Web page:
According to the experts, there is currently a large volume of shadow inventory in the contractors' signs business market -- businesses that are waiting to be listed until the economy recovers.
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Success is a factor of preparation, execution and a keen eye for the market. But for business sellers, the process begins with having the right mental attitude.
Working with Appraisers
Next to your broker, a skilled appraiser is the person most capable of adding value to the price of your contractors' signs business. Leading industry appraisers equip sellers with a value gauge that can be accessed during negotiations. If you're disappointed with the appraiser's estimate of your company's worth, you have the option of seeking a second opinion. However, it's more often the case that you will need to adjust your expectations of your business's value to buyers.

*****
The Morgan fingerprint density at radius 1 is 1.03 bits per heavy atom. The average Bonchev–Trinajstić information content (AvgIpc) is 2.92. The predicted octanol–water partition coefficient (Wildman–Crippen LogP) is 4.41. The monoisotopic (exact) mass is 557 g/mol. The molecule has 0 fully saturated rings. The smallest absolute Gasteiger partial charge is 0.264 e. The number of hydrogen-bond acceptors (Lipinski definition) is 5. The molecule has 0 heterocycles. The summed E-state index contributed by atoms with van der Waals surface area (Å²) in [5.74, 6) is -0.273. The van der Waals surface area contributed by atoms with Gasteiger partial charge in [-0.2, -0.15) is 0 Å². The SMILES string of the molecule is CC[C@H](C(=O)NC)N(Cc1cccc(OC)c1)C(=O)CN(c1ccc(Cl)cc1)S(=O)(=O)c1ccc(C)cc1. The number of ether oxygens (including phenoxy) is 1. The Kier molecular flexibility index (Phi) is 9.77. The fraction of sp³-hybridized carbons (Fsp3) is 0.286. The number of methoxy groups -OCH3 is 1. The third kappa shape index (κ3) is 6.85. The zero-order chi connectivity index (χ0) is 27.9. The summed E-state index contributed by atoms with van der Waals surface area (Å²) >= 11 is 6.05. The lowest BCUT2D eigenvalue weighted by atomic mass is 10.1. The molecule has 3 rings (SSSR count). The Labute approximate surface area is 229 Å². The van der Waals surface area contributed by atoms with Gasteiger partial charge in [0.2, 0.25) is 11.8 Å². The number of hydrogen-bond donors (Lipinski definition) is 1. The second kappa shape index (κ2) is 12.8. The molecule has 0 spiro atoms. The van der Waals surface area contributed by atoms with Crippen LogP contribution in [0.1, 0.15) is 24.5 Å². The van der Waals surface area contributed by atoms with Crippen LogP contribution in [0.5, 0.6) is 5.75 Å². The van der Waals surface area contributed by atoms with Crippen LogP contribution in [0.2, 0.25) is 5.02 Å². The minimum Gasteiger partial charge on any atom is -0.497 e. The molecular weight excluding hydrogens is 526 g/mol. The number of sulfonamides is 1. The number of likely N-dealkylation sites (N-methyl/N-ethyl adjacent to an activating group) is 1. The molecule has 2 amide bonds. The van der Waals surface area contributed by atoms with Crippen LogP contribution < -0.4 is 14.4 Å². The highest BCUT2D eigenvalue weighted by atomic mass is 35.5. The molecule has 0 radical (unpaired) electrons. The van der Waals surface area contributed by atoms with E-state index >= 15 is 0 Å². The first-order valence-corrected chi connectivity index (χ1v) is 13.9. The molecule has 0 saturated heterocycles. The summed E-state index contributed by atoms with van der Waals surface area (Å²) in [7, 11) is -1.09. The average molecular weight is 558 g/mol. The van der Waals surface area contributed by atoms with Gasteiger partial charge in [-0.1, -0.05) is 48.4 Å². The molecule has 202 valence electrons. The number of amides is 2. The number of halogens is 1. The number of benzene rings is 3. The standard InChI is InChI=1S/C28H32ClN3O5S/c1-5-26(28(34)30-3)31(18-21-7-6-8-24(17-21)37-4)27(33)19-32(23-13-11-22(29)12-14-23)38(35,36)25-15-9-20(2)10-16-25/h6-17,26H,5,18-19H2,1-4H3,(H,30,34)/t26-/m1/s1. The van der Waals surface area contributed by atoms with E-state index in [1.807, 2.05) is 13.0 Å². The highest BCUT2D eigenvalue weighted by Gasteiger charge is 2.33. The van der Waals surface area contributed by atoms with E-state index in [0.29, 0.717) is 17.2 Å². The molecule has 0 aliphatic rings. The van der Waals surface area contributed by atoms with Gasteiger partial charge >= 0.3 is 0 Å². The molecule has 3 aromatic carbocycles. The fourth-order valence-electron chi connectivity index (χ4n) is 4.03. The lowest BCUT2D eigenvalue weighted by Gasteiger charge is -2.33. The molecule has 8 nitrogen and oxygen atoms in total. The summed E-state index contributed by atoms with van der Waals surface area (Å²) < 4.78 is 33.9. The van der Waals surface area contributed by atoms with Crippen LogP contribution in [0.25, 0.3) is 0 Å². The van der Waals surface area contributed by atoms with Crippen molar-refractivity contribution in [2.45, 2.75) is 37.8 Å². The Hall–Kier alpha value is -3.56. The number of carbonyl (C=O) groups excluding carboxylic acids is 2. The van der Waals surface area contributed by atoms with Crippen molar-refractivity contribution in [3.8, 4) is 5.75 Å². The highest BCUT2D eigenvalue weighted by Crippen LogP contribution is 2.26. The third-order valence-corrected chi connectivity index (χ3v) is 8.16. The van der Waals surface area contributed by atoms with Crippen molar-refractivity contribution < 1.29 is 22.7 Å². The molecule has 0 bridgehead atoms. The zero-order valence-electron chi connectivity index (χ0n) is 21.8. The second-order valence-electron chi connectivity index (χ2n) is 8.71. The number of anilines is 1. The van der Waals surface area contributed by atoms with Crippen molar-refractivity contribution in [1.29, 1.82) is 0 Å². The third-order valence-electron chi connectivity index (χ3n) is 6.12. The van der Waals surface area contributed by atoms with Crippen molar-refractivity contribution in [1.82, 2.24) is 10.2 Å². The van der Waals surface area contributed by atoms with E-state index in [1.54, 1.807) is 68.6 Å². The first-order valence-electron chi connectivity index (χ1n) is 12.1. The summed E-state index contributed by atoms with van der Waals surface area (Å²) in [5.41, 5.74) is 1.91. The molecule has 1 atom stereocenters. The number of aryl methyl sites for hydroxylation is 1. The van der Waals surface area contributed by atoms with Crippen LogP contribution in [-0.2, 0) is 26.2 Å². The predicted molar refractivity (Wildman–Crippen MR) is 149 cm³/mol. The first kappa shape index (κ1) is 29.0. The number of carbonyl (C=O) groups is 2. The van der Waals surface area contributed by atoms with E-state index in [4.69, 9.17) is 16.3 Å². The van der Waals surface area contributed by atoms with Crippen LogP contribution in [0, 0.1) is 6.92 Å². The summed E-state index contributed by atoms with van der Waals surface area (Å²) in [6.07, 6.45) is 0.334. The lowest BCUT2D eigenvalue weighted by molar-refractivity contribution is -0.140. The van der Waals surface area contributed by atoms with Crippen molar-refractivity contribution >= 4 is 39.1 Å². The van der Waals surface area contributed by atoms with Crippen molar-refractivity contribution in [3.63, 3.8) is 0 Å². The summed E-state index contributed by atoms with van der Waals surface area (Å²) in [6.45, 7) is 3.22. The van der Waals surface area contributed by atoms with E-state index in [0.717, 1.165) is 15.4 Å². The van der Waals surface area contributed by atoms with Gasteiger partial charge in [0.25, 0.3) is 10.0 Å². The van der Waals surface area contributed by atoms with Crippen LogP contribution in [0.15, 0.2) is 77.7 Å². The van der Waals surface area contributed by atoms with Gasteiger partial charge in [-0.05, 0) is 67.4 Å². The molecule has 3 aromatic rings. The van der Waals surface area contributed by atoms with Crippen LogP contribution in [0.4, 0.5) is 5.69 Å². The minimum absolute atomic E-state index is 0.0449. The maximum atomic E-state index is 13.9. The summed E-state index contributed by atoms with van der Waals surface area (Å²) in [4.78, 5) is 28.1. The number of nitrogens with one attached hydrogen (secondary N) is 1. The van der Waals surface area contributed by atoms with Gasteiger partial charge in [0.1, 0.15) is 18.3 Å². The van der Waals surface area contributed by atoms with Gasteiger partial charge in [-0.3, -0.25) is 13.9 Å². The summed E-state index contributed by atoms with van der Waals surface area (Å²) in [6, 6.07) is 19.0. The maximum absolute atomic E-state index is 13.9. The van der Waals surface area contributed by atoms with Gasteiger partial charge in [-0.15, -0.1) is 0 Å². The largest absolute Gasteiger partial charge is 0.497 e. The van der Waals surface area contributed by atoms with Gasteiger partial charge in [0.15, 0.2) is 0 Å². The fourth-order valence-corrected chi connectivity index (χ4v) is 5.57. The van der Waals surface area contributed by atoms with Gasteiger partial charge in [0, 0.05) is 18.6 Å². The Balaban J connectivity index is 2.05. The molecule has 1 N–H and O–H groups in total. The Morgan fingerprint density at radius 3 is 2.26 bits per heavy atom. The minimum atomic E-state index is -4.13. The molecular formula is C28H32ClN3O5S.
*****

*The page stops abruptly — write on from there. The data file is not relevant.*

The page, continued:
Emotions run high during the sale of a contractors' signs business. Your estimate of your company's worth is probably skewed by your emotions and your close, personal connection to the business. Although it may be a hard pill to swallow, you need to find a way to introduce objectivity into your sale. Many sellers create a negotiation team to minimize the effect of their personal emotions on negotiations. More importantly, this team can perform a reality check on your expectations for the sale.
As a business seller, you have to be at the top of your negotiating game. More often than not, the person with the most knowledge will come out on top in a contractors' signs business negotiation. But great negotiation begins with knowing yourself. What is the realistic price range for your contractors' signs business? What is the minimum amount you're willing to settle on? Are you willing to offer seller financing or other concessions to close the deal? If you can't answer these questions, you're simply not ready to sit down at the negotiation table yet. If you aren't sure what you need, put negotiations on hold until you gain a clearer understanding of your own deal parameters.
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